In the third excerpt B2BNN is publishing from Mark Evans’ new book Storytelling for Startups, we find out which people should be explaining your corporate story and why.
Most startups have a small number of employees, particularly startups that have embraced the lean approach advocated by author and Silicon Valley entrepreneur Eric Ries. With few voices, it makes sense to adopt a collective approach to story-telling that involves everyone (employees, investors, advisors, partners, etc.).
One of the challenges is making sure they read from the “same page in the hymn book” when telling the corporate story. Getting everyone to be a startup storyteller is a powerful way to make people see themselves as key players on the road to success, rather than being cogs in the machine.
Let’s look at the different kinds of startup storytellers:
As the visionaries, business leaders and, often, the biggest investors, founders play a huge role in storytelling. In many cases, they are the lead storyteller because they are so vested in their startup’s creation and growth.
The problem is many startup founders are not natural storytellers so, like everyone else, they need to learn how to deliver compelling narratives that reflect a startup’s raison d’être as much as its vision and mission. They need to know the story inside out and understand how to deliver it in different ways to different audiences.
A big storytelling hurdle for founders is recognizing the role they need to play, even when there are other employees with better storytelling skills. More than anyone, a founder has credibility and an authentic story to deliver given they have been involved since the beginning. This makes it easier for founders to develop a narrative that contains the key elements of good storytelling: optimism, drama, challenges and, hopefully, success.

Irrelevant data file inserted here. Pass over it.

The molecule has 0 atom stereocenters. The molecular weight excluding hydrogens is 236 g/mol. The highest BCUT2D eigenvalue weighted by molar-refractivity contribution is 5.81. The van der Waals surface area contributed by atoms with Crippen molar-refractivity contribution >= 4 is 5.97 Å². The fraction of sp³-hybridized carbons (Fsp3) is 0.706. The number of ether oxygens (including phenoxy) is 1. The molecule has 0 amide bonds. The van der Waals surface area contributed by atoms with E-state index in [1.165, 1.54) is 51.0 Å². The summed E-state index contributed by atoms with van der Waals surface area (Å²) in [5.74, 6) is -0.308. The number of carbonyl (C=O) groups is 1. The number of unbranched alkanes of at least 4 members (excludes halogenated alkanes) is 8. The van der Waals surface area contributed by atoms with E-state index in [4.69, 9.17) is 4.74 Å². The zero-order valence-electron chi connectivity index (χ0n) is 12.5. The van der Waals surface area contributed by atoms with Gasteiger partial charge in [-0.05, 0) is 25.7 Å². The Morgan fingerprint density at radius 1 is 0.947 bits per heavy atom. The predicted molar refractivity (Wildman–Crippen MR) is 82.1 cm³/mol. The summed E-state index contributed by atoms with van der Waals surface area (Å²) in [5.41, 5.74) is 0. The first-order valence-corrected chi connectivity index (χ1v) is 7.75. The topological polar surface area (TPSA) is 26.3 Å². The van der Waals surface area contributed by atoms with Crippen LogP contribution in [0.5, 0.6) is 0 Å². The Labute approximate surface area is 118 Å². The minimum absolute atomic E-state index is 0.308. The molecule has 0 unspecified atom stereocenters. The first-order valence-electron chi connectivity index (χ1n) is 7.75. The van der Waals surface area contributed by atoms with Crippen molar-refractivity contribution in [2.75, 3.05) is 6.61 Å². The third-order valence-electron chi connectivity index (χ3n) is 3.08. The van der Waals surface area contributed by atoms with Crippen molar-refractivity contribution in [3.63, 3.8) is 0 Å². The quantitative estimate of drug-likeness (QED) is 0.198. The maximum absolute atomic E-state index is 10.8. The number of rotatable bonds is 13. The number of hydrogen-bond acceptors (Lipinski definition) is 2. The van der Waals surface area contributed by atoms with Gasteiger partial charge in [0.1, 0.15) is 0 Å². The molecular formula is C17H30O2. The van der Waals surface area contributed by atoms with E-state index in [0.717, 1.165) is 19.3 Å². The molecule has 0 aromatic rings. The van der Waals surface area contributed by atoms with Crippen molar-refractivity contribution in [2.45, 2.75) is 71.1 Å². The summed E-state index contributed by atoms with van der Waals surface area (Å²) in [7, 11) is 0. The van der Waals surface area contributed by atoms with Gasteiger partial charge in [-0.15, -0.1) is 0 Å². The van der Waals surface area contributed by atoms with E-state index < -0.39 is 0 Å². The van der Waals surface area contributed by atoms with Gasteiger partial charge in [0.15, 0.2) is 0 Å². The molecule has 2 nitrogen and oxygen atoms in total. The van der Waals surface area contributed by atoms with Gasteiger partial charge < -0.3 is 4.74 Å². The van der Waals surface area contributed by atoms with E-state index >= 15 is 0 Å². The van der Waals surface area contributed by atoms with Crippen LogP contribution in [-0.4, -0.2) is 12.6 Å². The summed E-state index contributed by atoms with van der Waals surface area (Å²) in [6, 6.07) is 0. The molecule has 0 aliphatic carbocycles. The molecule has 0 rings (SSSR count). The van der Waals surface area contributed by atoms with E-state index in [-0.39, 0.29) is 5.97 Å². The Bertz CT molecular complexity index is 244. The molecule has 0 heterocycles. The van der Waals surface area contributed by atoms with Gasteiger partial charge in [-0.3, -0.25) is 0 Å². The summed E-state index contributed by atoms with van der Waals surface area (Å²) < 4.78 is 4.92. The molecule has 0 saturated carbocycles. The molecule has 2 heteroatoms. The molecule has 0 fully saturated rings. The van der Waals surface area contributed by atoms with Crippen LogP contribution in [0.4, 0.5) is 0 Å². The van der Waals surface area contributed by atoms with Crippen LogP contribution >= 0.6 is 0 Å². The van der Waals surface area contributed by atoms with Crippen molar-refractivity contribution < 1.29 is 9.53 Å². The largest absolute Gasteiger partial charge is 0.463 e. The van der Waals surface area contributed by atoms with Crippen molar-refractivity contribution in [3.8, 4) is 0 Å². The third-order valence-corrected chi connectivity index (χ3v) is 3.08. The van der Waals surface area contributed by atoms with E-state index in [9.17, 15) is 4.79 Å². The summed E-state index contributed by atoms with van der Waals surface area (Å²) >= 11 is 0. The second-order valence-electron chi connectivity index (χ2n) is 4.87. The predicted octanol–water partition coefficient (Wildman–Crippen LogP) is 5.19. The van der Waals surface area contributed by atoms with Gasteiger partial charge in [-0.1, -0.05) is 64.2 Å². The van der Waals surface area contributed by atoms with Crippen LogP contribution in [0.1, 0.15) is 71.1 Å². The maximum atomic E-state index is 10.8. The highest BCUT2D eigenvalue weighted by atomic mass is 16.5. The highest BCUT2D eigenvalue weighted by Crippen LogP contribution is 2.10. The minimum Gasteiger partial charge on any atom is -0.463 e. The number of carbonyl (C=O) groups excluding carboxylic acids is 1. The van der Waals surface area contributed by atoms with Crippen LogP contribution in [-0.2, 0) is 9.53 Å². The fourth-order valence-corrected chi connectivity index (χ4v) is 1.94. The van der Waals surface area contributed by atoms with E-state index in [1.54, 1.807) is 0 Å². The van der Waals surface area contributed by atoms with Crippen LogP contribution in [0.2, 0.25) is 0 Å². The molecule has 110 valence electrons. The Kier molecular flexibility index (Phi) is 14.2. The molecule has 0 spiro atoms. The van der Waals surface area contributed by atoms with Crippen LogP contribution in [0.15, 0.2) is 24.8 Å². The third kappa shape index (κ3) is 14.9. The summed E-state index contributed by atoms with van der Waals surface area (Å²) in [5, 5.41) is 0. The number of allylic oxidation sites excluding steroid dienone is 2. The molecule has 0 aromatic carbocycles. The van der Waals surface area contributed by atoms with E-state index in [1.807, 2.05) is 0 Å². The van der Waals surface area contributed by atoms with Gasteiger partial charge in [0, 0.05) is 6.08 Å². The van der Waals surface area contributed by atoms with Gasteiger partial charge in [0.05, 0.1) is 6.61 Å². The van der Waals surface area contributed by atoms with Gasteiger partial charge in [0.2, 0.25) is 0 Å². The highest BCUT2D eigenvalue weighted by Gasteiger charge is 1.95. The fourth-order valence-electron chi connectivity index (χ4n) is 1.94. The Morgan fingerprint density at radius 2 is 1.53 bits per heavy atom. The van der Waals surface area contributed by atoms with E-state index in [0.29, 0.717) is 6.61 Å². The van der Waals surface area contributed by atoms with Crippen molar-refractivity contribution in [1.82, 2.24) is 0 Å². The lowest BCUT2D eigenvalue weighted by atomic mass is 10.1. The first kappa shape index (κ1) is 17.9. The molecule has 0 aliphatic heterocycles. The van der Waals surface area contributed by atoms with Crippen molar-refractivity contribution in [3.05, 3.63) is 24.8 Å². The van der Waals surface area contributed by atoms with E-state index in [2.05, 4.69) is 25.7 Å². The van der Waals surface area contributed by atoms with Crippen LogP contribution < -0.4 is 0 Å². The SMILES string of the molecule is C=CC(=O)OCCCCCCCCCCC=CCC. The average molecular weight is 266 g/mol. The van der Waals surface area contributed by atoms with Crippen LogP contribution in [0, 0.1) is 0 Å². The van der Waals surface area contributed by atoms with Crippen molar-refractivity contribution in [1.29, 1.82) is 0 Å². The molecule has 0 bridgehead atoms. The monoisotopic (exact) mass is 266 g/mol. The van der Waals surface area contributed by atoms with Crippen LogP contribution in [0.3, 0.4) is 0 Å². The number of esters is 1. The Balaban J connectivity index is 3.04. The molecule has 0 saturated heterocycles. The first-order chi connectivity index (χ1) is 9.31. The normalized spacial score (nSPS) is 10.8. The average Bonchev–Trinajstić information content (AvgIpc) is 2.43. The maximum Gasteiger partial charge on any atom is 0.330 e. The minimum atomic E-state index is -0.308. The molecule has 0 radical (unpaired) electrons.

At the same time, the stories told by founders need to evolve. The story conveyed to friends and family after a startup is launched is different from the story told to potential employees and investors. And the story changes as a startup’s product is developed, marketing and sales people are hired, customers are attracted, investors arrive, or new competitors enter the market. For a founder, it means their storytelling has to be agile and opportunistic. They need to understand that stories are delivered in different ways to different audiences (media, investors, employees, partners, etc.) seeking different things.
Michael McDerment, co-founder and chief executive with Freshbooks, said he struggled with storytelling because he wanted to constantly tell it differently, rather than repeating the same story over and over again. “I came to realize a big part of your job as a startup CEO is you are the chief story re-teller,” he says. “A big part of my job is telling the story and telling it consistently. I used to get tired of my own story when I was telling it because I wanted to make it new and different. But I forgot the audience was hearing it for the first time. Instead of changing it up for their benefit, the best-polished story is one you repeat. I struggled with that for a long time but that is part of my role and job description. Now, I can tell the story in 10 seconds, 30 seconds, five minutes or 90 minutes. I think there is another thing: understanding that you need to communicate your story in different lengths effectively, and that comes with practice. That is an important concept.”
Every employee needs to be a powerful storyteller and brand advocate. Employees should effectively be able to communicate what the startup does, the product’s value, and who should be using it. They should be able to tell a story in different situations – customer support calls, sales meetings, meet-ups, conferences, etc. If employees can tell your story, you have an engaged army to spread the word in many places.